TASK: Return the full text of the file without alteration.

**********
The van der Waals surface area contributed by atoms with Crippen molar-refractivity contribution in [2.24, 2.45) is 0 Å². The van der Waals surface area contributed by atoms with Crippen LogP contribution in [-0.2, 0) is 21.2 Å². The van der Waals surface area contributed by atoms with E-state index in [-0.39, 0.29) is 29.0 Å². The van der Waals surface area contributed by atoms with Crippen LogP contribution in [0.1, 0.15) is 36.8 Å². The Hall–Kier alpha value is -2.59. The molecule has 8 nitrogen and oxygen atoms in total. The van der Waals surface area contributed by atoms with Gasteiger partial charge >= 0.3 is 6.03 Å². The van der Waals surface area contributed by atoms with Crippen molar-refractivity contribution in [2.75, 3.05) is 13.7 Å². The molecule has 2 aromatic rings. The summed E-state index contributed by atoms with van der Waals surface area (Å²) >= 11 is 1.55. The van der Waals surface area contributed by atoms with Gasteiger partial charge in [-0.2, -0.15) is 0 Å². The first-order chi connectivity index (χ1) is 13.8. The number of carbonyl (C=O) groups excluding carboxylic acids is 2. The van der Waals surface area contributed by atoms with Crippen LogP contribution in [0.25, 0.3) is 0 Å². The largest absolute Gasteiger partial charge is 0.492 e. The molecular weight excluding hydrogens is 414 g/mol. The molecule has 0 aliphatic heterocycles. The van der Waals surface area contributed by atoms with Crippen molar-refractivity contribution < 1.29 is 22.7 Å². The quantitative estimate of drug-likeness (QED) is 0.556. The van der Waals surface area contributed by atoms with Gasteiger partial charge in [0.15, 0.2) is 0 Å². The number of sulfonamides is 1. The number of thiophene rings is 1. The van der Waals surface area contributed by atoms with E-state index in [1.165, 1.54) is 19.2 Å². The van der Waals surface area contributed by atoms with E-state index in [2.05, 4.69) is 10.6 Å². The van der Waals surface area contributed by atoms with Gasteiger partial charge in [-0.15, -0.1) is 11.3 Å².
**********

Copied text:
The van der Waals surface area contributed by atoms with Crippen molar-refractivity contribution in [2.24, 2.45) is 0 Å². The van der Waals surface area contributed by atoms with Crippen LogP contribution in [-0.2, 0) is 21.2 Å². The van der Waals surface area contributed by atoms with E-state index in [-0.39, 0.29) is 29.0 Å². The van der Waals surface area contributed by atoms with Crippen LogP contribution in [0.1, 0.15) is 36.8 Å². The Hall–Kier alpha value is -2.59. The molecule has 8 nitrogen and oxygen atoms in total. The van der Waals surface area contributed by atoms with Gasteiger partial charge >= 0.3 is 6.03 Å². The van der Waals surface area contributed by atoms with Crippen molar-refractivity contribution in [2.75, 3.05) is 13.7 Å². The molecule has 2 aromatic rings. The summed E-state index contributed by atoms with van der Waals surface area (Å²) >= 11 is 1.55. The van der Waals surface area contributed by atoms with Gasteiger partial charge in [-0.2, -0.15) is 0 Å². The first-order chi connectivity index (χ1) is 13.8. The number of carbonyl (C=O) groups excluding carboxylic acids is 2. The van der Waals surface area contributed by atoms with Crippen LogP contribution in [0.25, 0.3) is 0 Å². The largest absolute Gasteiger partial charge is 0.492 e. The molecular weight excluding hydrogens is 414 g/mol. The molecule has 0 aliphatic heterocycles. The van der Waals surface area contributed by atoms with Crippen molar-refractivity contribution < 1.29 is 22.7 Å². The quantitative estimate of drug-likeness (QED) is 0.556. The van der Waals surface area contributed by atoms with Gasteiger partial charge in [0.15, 0.2) is 0 Å². The number of sulfonamides is 1. The number of thiophene rings is 1. The van der Waals surface area contributed by atoms with E-state index in [1.165, 1.54) is 19.2 Å². The van der Waals surface area contributed by atoms with E-state index in [2.05, 4.69) is 10.6 Å². The van der Waals surface area contributed by atoms with Gasteiger partial charge in [-0.15, -0.1) is 11.3 Å².